Before you lambaste me for the sexism in my title, know that I’m referring to a Tim O’Brien short story as I write about the Secretary of Defense’s decision to lift the Pentagon’s ban on women in combat. “The Sweetheart of the Song Tra Bong,” which appears in his collection of semi-fictional essays The Things They Carried, leads to some interesting reflections upon how we respond to warfare.
“Sweetheart” is about a soldier who smuggles his girlfriend into his Vietnam platoon. As storyteller Rat Kiley describes it, she is the archetypal high school sweetheart:
Listen, the guy sends her the money. Flies her over. This cute blonde—just a kid, just barely out of high school—she shows up with a suitcase and one of those plastic cosmetic bags. Comes right out to the boonies. I swear to God, man, she’s got on culottes. White culottes and this sexy pink sweater. There she is.
There are more unexpected twists to the story. Rather than being repulsed by the war, Mary Jane is fascinated by it. She learns about the weaponry and goes out on missions. Then she leaves her boyfriend and joins the phantom-like Green Berets. Her final words to her former fiancé explain her internal change:
“You just don’t know,” she said. “You hide in this little fortress, behind wire and sandbags, and you don’t know what it’s all about. Sometimes I want to eat this place. Vietnam. I want to swallopw the whole country—the dirt, the death—I just want to eat it and have it there inside me. That’s how I feel. It’s like…this appetite. I get scared sometimes—lots of times—but it’s not bad. You know? I feel close to myself. When I’m out there at night, I feel close to my own body, I can feel my blood moving, my skin and my fingernails, everything, it’s lke I’m full of electricity and I’m glowing in the dark—I’m on fire almost—I’m burning away into nothing—but it doesn’t matter because I know exactly who I am. You can’t feel like that anywhere else.”
Eventually she takes risks that even the Green Berets balk at and leaves them as well. Although no one hears from her again, at times they sense her presence:
Late at night, when the Greenies were out on ambush, the whole rain forest seemed to stare in at them—a watched feeling—and a couple of times they almost saw her sliding through the shadows. Not quite, but almost. She had crossed to the other side. She was part of the land. She was wearing her culottes, her pink sweater, and a necklace of human tongues. She was dangerous. She was ready for the kill.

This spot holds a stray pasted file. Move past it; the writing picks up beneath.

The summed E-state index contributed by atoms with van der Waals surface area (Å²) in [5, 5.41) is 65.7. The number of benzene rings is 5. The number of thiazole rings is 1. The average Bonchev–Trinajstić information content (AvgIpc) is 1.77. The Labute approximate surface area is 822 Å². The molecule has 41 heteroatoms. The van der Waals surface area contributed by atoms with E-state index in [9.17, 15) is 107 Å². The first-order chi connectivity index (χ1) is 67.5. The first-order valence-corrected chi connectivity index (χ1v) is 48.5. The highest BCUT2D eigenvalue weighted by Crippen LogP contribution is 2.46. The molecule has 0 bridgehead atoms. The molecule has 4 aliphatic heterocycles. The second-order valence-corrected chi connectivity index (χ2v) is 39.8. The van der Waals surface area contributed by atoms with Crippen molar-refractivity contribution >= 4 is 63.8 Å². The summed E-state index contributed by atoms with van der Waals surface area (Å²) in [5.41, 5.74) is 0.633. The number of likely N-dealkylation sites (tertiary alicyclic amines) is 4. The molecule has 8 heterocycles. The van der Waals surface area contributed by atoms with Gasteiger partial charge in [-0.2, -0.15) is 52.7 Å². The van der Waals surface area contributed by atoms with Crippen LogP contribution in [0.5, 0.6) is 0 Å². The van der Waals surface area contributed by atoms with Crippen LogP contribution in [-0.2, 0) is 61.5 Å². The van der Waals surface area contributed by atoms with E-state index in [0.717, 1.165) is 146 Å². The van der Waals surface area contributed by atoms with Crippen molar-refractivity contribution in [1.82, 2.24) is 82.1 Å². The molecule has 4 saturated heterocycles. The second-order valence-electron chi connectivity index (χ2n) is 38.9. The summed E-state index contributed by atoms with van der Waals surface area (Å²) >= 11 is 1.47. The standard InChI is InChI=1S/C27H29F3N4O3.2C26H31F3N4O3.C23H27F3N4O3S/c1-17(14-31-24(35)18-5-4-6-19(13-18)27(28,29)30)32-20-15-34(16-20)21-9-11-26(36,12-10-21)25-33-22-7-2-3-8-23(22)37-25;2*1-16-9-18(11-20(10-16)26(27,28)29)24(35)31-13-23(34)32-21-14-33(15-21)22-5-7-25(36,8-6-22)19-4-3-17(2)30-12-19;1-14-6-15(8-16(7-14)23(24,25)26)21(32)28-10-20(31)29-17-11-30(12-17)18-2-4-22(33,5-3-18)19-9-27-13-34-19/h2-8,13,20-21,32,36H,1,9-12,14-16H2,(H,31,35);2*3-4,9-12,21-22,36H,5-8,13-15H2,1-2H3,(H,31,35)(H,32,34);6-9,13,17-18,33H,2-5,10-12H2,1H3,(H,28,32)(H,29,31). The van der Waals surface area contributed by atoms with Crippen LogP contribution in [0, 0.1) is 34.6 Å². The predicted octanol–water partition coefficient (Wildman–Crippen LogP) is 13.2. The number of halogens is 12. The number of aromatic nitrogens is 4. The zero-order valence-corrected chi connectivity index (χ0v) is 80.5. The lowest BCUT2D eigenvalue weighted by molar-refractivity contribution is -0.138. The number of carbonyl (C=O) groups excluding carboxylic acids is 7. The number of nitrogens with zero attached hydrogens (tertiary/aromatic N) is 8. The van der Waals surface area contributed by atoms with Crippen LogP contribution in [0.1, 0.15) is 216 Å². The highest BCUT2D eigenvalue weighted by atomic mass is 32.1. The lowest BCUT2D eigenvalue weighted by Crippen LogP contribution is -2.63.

The story, fanciful though it is, challenges certain stereotypes about women. Deep down, many people hang on to an idealized image, some version of women as a repository of higher virtues that are supposed to save men from their own inner darkness. According to this view, it goes against their nature to engage in humanity’s savagery. But the facts on the ground are that women in the military are already experiencing combat directly. Most haven’t gone rogue like Mary Jane—although Lindsey England did to a degree at Abu Gharib Prison—but they are also not angels on the hearth.
O’Brien’s story is a conversation with a novella that presents us with the angel stereotype. “Sweetheart” is in many ways a rewriting of Conrad’s Heart of Darkness. Mary Jane is a modern version of Kurtz, and there are a couple of allusions linking them. (“The wilderness seemed to draw her in.” “‘Lost,’ [her boyfriend] kept whispering.”) When Marlow discovers that the values of Christian Europe cannot prevent one of its most exemplary citizens from succumbing to his inner darkness, he turns to women for salvation. In the end, Marlow depends on the idealism of Kurtz’s Intended and cannot bring himself to tell her about her fiancé’s corruption because he fears it would break her and that it would be “too dark altogether.”
It’s not clear that Marlow is doing this for the Intended. I think he’s really doing it for himself, just as Rat Kiley is using the Mary Jane story to articulate his own loss of innocence. Marlow doesn’t want his final illusions about humanity to be shattered, and although he makes several demeaning comments about women’s fantasy worlds in the course of his story, in the end he is dependent on those fantasies. By seeming to protect her, he turns away from the truth while at the same time infantilizing her.
Imagine a more powerful ending. If Marlow had revealed what happened to Kurtz, the two of them could have figured it out together. Men and women working in equal partnership can accomplish a lot.
My point is that war is an ugly, ugly business and we may face up to that fact better if there are women as well as men who know this truth about it. The United States entered a heart of darkness in Vietnam and it entered another one after 9-11. The reason why it was such a big deal for the Bush/Cheney administration to suspend the Geneva Conventions and practice torture–and why the Obama administration must be accountable for its drone attacks–is because, without checks, we all plunge into barbarism.
So here’s an alternative ending to Conrad’s and O’Brien’s stories. Instead of trying to shield women from the horrors, the men express their own distress and ask for assistance. Who knows what happy endings might emerge?